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# 1/4 pitch gears?

#### Sandro29

##### Plastic
Hi all, new member here. I'm a maintenance tech in a manufacturing facility, and one of my responsibilities is correctly sizing gearing for production machine format changes. So the vast majority of our machines use either 8 or 10 pitch gears, which makes figuring out the sizing easy. However a few machines contain what are supposedly "1/4" (quarter) pitch gears, which are very close to 12 pitch but not quite. The trouble I'm having here is this: no matter how much digging I do I cannot seem to find any info online about these "1/4 pitch" gears, and the (fairly expensive) gear pitch gauge set I bought doesn't include a leaf for these "1/4 pitch" gears. So what exactly is a 1/4 pitch gear, and why is it named as a fraction instead of the normal pitches (6, 8, 10, 11, etc)?

#### Dan from Oakland

##### Titanium
Yes, circular pitch gears do exist. Its an old standard carried over from worm and worm wheel practice. Finding circular pitch gears on line will probably be difficult, but any gear shop should be able to cut them for you.

#### Sandro29

##### Plastic
Yes, circular pitch gears do exist. Its an old standard carried over from worm and worm wheel practice. Finding circular pitch gears on line will probably be difficult, but any gear shop should be able to cut them for you.
Ok, so then it's just an older system of gear sizing...makes sense because the machinery it's being used for is around 50 yrs old. Thanks. Any idea where I can find a tooth gauge for these circular pitch gears?

#### kevin johnson

##### Cast Iron
There is a set of circular pitch gear gages on Fleabay with a buy it now. Circular pitch is a component mathematically of diametral pitch gears. Cast gears are based on circular pitch. .25 CP is between 12 and 13 DP.
I would buy a a used copy of Machinery’s Handbook and do the math to figure out what I had. The math is not complicated.
Best of luck!

#### johnoder

##### Diamond
"Pi" divided by Diametral Pitch is circular pitch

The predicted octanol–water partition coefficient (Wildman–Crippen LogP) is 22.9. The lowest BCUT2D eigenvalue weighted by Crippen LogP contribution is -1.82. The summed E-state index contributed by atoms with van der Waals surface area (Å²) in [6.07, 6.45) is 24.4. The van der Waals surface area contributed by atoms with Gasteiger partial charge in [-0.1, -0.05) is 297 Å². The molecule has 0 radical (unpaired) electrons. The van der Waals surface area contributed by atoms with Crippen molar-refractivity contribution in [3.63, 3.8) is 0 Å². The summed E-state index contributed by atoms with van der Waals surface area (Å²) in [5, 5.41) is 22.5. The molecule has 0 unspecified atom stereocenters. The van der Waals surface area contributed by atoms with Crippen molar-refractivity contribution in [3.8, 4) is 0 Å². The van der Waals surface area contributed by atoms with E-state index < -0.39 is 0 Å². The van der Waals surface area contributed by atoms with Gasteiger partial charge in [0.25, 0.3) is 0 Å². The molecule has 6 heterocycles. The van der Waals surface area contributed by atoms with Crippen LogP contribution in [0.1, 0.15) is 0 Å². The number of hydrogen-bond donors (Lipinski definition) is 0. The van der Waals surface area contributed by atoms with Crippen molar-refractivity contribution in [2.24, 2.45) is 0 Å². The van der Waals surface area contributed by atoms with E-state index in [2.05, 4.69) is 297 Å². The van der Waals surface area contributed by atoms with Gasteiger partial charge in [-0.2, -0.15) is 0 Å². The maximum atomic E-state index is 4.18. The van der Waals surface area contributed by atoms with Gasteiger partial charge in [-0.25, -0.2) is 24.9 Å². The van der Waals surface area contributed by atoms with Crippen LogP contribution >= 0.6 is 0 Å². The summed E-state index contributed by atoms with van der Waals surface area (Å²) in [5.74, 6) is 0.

Say you had 8 DP

"Pi" / 8 = .3927 CP

Conversely, "pi" divided by CP is DP

"Pi" / .25 = 12.5664 DP

The 1923 Pratt & Whitney tools catalog has all the CP cutters for sale

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#### ratbldr427

##### Stainless
Our Kidder flexo presses use 1/4" Cp change gears gears and our older sheeters we had used them also. It makes it easy to choose the correct tooth count for whatever repeat length you need; a 30" repeat would use a 120 tooth gear. Our Kidders came from England and had 1cm pitch gearing. I had to have the bull gears made with (I think)754 1/4 cp teeth. Spencer-Pettus in Bessemer City NC cut all our change gears. Good people and reasonable pricing.

#### David_M

##### Hot Rolled
When I worked for Union Camp/International Paper in Savannah, Georgia, their W & H presses (Windmöller & Hölscher) used 1/4 circular pitch gears.

We had a Newlong shopping bag making machine (press) that used 10mm circular pitch gears.

#### 10 fingers

##### Hot Rolled
Interesting. I have yet to encounter metric, circular pitch gears. Our printing press customers use a verity of CP sizes including, 1/3 CP.

#### David_M

##### Hot Rolled
Interesting. I have yet to encounter metric, circular pitch gears. Our printing press customers use a verity of CP sizes including, 1/3 CP.

I did some checking to make sure that I wasn't imagining the 10mm cp.

The Newlong machine(s) came from Japan.

Here is one of the lists of hobs showing it:

Edit:

I see that someone from engineering mistook a couple of the stub hobs for fractional diametral pitches when they converted the diametral pitch to circular pitch.
Another thing I see on the list is a 13.2131 dp hob. That one makes 1/4 transverse cp gears if hobbed at 18 degrees. It's been 20 years since working there, so I am re-remembering some of this stuff.

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#### ratbldr427

##### Stainless
As mentioned above our Kidder presses from England had 1cm(10mm) cp gears. They were built in the late 70's.At the time we had a lot of that type of work so the company bought 6 of them, 4 & 6 color ci's.We rebuilt them and converted the gearing to 1/4 cp.Before all the electronic registration came about all the web fed sheeters and printers used gearing to set repeat lengths and the ones I delt with were 1/4 cp.

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